The calendar may say June, but it feels more like fall today. Daytime temperatures in the 40s aren't unheard of this time of year, but that doesn't make them any more palatable. So, if the weather conjures up visions of autumn maybe it's an appropriate time to think about fall planting. I'm thinking about tulips. Of course, it helps that the Beauty from Bulbs catalog from John Sheepers arrived last week and with it Brian's announcement that we need to plant more species tulips. Indeed we do. We've dabbled with species tulips and so far have been very happy with the results. They're undemanding and beautiful. Here's a sampling of the show we enjoyed this spring, in order of appearance:
1. Tulipa turkestanica: This cool little baby has multiple flowers on each stem. It strikes me as an incredibly happy flower, probably because it blooms early when I really need a dose of optimism. It flutters and dances beautifully in a light breeze.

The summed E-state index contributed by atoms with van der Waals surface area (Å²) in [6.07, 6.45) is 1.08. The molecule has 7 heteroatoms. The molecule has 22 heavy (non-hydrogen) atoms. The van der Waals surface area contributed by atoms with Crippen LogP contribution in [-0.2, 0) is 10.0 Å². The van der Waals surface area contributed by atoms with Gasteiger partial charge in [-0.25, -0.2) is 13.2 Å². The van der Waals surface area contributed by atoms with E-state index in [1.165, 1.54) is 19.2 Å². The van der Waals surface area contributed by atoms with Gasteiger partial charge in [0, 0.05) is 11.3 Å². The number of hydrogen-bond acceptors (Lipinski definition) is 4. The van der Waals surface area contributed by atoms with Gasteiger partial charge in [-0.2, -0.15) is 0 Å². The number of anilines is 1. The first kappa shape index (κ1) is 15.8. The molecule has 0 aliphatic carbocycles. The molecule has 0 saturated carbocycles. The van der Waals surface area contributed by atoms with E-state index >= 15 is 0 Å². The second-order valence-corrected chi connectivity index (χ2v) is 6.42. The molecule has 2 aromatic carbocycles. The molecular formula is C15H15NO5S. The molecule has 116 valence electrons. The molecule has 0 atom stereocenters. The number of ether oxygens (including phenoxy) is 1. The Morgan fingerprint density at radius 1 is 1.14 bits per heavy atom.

2. Tulipa humilis violacea: Lovely pools of magenta-purple. Rabbits got some of them this year, but not too many. That's tall garden phlox off to the right. It will help camouflage the tulip's dying foliage. Like other bulbs, you want to let the foliage of species tulips ripen before cutting them back.
3. Professor de Monsseri: This Greigii tulip has mottled foliage and red and yellow blooms. That's Sedum cauticola coming up between the bulbs. Another way to help camouflage dying/unattractive bulb foliage.
4. Tulipa dasystemon: The yellow center with white tips reminds me of fresh fried eggs. Delicious!
5. Tulipa hageri 'Splendens' (above and below): Love the skinny leaves and rusty red, dainty blooms. That's pussytoes (Antennaria) surrounding the tulips. I don't really care for the flowers of pussytoes so I'll whack them off and enjoy the silvery mat-forming foliage.